Napier Initiative Connects Residents, Students

Teresa Wilson’s career as an activist for peace and women’s issues has taken her around the world. As a former representative to the United Nations and the Commission on the Status of Women, she’s traveled to places like Uganda, Australia, the Philippines and China – just to name a few.

Next month she’ll add Ecuador to that list as she journeys to the capital city of Quito to visit Rachel Conrad, a recent Pitzer College graduate working with farmers in the Dulcepamba watershed whose water rights are threatened by a large hydro-electric power dam.

Wilson, 86, met Conrad in 2013 through the Napier Initiative, a partnership between the five Claremont Colleges and Pilgrim Place, a CHHSM member and senior community in Claremont, California, for those serving in religious or charitable organizations. Wilson has called the community home for the past eight years and served as a mentor since the program began in 2009.

The intergenerational mentoring program pairs college seniors with older adults who have similar commitments to social justice, environmental sustainability and peacemaking. The initiative is named for two former residents, Davie and Joy Napier, who devoted their lives to working for world peace.

“It’s really wonderful to find that new, young energy that is more competent than me is carrying on some of the work I care about with such a level of dedication,” says Wilson, who once served as vice president of international programs for Peace Links, a national anti-war organization.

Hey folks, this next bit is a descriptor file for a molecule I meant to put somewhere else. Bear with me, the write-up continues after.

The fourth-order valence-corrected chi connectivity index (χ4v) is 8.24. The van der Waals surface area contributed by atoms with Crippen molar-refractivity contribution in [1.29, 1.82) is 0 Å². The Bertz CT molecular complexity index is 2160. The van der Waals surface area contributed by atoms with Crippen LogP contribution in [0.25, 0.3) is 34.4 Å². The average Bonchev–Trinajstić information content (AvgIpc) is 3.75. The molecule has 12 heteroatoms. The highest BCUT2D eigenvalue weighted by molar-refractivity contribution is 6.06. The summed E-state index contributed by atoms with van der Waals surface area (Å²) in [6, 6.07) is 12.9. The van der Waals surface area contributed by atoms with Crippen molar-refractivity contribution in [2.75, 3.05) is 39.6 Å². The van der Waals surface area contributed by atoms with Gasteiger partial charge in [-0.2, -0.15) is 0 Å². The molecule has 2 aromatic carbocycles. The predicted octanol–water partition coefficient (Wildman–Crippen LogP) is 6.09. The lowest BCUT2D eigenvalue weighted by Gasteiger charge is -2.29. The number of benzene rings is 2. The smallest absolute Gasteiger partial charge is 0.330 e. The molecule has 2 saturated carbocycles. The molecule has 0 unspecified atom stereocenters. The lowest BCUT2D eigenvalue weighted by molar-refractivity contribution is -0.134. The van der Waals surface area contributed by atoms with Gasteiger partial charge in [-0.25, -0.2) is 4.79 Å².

Pilgrim Place resident Janet Evans, who serves as administrator for the Napier Initiative, says the program is an excellent opportunity for both residents and students.

“The residents often have wonderful context for these students or know of something that can be exceedingly helpful to the students to expand their knowledge and expertise,” Evans says. “For the mentors, they get such a sense that their commitment is being continued.”

Resident Barbara Troxell, who helped launch the program, says it has opened her eyes to need across the globe.

“In our work with the students, through a lot of listening and interacting, we too have grown in our understanding of the wider world and also in the diverse ways in which younger people are thinking,” Troxell says.

Wilson agrees, saying that she’s developed several meaningful relationships with students who have tackled everything from a public debate project in Africa to mobilizing young leaders in Baltimore’s Inner Harbor. “Youth energy is available in a way that I don’t think it was when I was young,” she says. “These are very self-directed people who already know who they are and what they want to do.”

Mentorships are guided by the students and involve anything from occasional chats over coffee to frequent text messaging, Wilson says. The official program lasts the length of the student’s final semester, but relationships often extend much longer.

Mentors meet this month to begin planning. Troxell will then begin the work of matching a group of approximately 18 residents with the 2016 Napier Fellows.

Evans says she looks forward to seeing a new class of students and residents impacted by the program.

“It’s wonderful to say your experience can be useful to somebody,” she says. “To say you can help these students and encourage them and give them the confidence that a life that’s lived out of concern for social justice is a very worthwhile life to live – it’s very satisfying.”

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